Hitler had his SS and the Gestapo, but he never had so many agencies and super-agencies, or so many intelligence services. Never!  He had enough to commit terrible genocides and he was not any more dangerous than those who possess tens of thousands of nuclear tactical and strategic weapons.

"He indicated that radical populist figures were coming up in certain countries, that they were advocating state economic policies…"  Have they ever listened to an "Alo Presidente" program and to what is being promoted in Venezuela, particularly through the missions, which are an expression of true citizen participation in all activities related to the nation and people’s life?  "…and they show very little respect" -- very little respect, listen to that, youngsters!-- "for democratic institutions.

"Negroponte said that, in Bolivia, Evo Morales’ victory reflected the public’s loss of faith in traditional political parties and institutions."

Sure, how are they going to continue believing in the stupidity and garbage that they are being told everyday? And they are forcing the people to believe in them with the use of highly developed techniques which transform human beings into persons who act by reflex action, like trained animals in a circus.  This is done with the billions of dollars spent each year on advertising instead of on education, as is being done, for example, in our country. Here there are more and more media, more and more television stations, and more than 60% of broadcast time is spent on education without commercials.  That is the reason why it is very bad for the empire to talk to Cuba, with the Cubans.

Well, once again, I beg your indulgence for having strayed from the written speech. I have failed to live up to my word of being brief.

This important award bestowed on Hugo Chavez today was established in 1994 by the Executive Council of UNESCO following a proposal by its Director General, distinguished scientist and intellectual, Federico Mayor Zaragoza, in response to a request made by Cuba, at a time when nobody in our country knew about Chavez.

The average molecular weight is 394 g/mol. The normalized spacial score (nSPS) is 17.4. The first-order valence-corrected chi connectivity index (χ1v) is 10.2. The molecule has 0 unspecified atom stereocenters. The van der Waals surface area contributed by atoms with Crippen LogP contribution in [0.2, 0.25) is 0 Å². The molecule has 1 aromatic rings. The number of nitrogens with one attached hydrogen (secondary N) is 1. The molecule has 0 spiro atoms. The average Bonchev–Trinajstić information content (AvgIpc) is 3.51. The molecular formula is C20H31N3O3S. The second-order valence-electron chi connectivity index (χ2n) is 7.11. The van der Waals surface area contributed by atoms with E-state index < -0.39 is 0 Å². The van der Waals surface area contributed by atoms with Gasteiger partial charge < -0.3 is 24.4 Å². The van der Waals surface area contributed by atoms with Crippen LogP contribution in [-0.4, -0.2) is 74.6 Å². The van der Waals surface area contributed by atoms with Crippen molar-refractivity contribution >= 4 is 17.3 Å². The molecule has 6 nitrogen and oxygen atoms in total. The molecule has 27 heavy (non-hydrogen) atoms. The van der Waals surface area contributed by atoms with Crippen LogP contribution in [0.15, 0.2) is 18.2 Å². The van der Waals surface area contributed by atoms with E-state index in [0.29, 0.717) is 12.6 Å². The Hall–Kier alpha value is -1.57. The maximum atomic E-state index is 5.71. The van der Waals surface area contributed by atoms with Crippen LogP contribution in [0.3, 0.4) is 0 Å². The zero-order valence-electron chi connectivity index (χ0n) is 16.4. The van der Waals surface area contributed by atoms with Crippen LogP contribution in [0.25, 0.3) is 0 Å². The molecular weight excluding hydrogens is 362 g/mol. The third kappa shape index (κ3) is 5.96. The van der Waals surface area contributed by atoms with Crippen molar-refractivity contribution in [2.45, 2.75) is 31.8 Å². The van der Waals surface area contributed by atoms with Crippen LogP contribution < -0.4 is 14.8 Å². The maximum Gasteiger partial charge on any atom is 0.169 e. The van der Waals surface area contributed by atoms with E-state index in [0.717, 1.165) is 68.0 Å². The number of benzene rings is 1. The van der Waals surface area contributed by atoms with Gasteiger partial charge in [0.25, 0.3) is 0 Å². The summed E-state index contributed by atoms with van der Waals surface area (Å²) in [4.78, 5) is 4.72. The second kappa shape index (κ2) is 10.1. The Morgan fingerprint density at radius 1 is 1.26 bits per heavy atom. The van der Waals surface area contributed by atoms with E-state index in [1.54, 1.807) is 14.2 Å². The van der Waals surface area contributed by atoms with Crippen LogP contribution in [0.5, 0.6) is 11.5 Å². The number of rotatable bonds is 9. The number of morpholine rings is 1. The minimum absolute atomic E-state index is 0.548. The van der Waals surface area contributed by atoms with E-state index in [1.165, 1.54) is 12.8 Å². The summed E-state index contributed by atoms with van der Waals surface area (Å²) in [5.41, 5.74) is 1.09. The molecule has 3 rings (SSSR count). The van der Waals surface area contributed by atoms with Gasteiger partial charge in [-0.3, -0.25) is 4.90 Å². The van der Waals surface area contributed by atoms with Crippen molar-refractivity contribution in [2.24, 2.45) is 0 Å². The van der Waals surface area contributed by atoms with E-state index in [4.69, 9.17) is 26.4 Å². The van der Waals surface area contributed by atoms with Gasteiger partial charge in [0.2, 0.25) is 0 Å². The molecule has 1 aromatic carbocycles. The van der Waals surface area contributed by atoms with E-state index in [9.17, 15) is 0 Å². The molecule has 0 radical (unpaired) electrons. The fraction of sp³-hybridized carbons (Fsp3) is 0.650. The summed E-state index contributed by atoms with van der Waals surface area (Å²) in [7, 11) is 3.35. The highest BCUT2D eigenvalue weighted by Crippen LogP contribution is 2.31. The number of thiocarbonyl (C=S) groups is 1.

Who would have imagined –only a soothsayer with a crystal ball could have predicted it-- that some day this award, for the glory of those who proposed and supported it, would be presented to Hugo Chavez?.

Such an exalted recognition would be bestowed, according to the terms of the agreement, in the name of the "eminent thinker and man of action who was the principal instrument in the liberation of Cuba and a key figure in the Spanish-American literature", Marti, "as a way of promoting and recognizing especially meritorious acts by persons and institutions that, following the ideas and spirit of Jose Marti and embodying a vocation for the sovereignty  and liberating struggles of a nation, have contributed significantly, in any part of the world, to the unity and integration of the countries of Latin America and the Caribbean, to their social progress and the preservation of their identity, of their cultural traditions and historical values".

Obviously, this award will never go to a Pinochet, or to any of those who committed thousands of crimes and tortures against the people in Argentina, Guatemala or Paraguay; or waged dirty wars such as that in Nicaragua, which cost the lives of thousands of Nicaraguans, or elsewhere in this hemisphere, with the help of henchmen and torturers who were trained in those schools through which imperialism propped up and maintained governments that resorted to the use of force and experts in torture, who had been trained in the US in the practice of the atrocious acts committed against the people of Vietnam, where 4 million persons died in an unjust war, and millions more were maimed.